The Gossip Test — How to tell if your interest is justified

Last week I talked about the harm done by gossip — especially the harm we do to ourselves by creating separation between ourselves and an “other” and so creating separation from God’s love. OK, you’re saying, sure rumormongering and slander are bad, but I don’t see the harm in a little talking about people’s business when they’re not around — not in a hateful way, just being a little nosy. I’m trying to be helpful. And it’s fun.

As I said last week, the word gossip is derived from godparent and means taking an interest in the personal life of another as if they are a family member when they’re not. Idle talk about others may seem harmless on its surface, but the gossip grapevine seems to have a strong bias towards judgment. As the negativity study I mentioned says, people tend to bond over negative views. So idle talk usually drifts into what we think is wrong about someone else, taking their inventory. Be honest, how often do you gossip about good things?

Busybodies often think they’re just trying to help, offering correction or advice, or talking about someone out of genuine concern — and we do have a responsibility to help each other follow the path, as “iron sharpens iron.” (Proverbs 27:17) But, odds are, this isn’t one of those cases.

“Do not let any unwholesome talk come out of your mouths, but only what is helpful for building others up according to their needs, that it may benefit those who listen.” (Ephesians 4:29)

J. John, Anglican speaker and author of Ten, offers several useful tests for whether something is gossip or justified interest in another:

  1. Is it true?
  2. Will it benefit anybody knowing this?

And even if the answer to both of those questions is “yes,” answer these additional two:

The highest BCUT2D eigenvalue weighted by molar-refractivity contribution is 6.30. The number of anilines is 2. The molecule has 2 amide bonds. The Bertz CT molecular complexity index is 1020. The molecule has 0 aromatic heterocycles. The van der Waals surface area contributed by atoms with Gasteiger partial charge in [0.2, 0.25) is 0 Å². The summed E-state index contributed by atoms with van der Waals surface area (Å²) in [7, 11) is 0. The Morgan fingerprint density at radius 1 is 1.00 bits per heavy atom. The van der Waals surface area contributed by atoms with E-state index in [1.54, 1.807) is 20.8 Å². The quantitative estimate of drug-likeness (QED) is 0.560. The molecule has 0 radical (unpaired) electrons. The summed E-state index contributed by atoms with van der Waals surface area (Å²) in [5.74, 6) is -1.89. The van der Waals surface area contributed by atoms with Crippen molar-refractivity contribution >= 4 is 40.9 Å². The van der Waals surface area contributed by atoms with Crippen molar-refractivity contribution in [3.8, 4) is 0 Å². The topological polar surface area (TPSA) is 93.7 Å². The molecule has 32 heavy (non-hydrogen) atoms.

1. Would you be willing to put your name to it — to be known to all as its source?
  2. Would you be willing to say it to the person’s face in a public setting?

If not, then even if you might be justified in talking to the subject about it, you have no business talking to others. Ask yourself how you feel when someone does the same about you.

It really is as simple as this: “So in everything, do to others what you would have them do to you.” (Matthew 7:12)

And I would add one additional test to any impulse to gossip:

  1. What is your motivation? Is it to help the person, or is it self-seeking — to bond with another person? to feel morally superior? to justify your own choices? If your motives are impure, then even a valid attempt to help will probably fall flat or cause harm.

I probably shouldn’t tell you this…

Consider trying not to be complicit even in listening to gossip. J. John says, “When people say, ‘I probably shouldn’t tell you this…’ why don’t we say, ‘Well, you better not’?” Instead, we likely respond, “Oh, go on. What is it?”

I do it. The temptation is tremendous. Sometimes I listen for pure entertainment value. Sometimes I wouldn’t mind hearing the subject taken down a peg. And sometimes I just don’t want to cause conflict with the gossiper. But consider telling the next person sharing a juicy bit of gossip that you’d prefer not to hear it, that you don’t care about the other person’s personal business, or suggest they could be wrong — challenge them to defend their story.

And, as they’re gossiping to you about someone else, remember the old saying: “Who gossips with you will gossip of you.”

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About Phil Fox Rose

Phil Fox Rose is a writer and editor based in Brooklyn, New York. He is the editor of Paraclete Press; coordinator of Contemplative Outreach of New York, helping promote centering prayer, which has been his contemplative practice for nearly 20 years. Raised atheist by ex-Mormons, Phil has journeyed through Quakerism, deep ecology, Buddhism and Catholicism. Now he's a congregant, presider, cook and leadership team chair at St. Lydia's, an awesome dinner church in Brooklyn, NY, and spends as much time in nature as possible. Phil has been a political party leader, videographer, tech journalist, punk roadie, software designer, sheepherder, stockbroker and downtempo radio DJ. A common thread is the process of learning about stuff, figuring it out and then sharing that understanding with others. Follow Phil by RSS feed, email, Facebook, Twitter and Pinterest.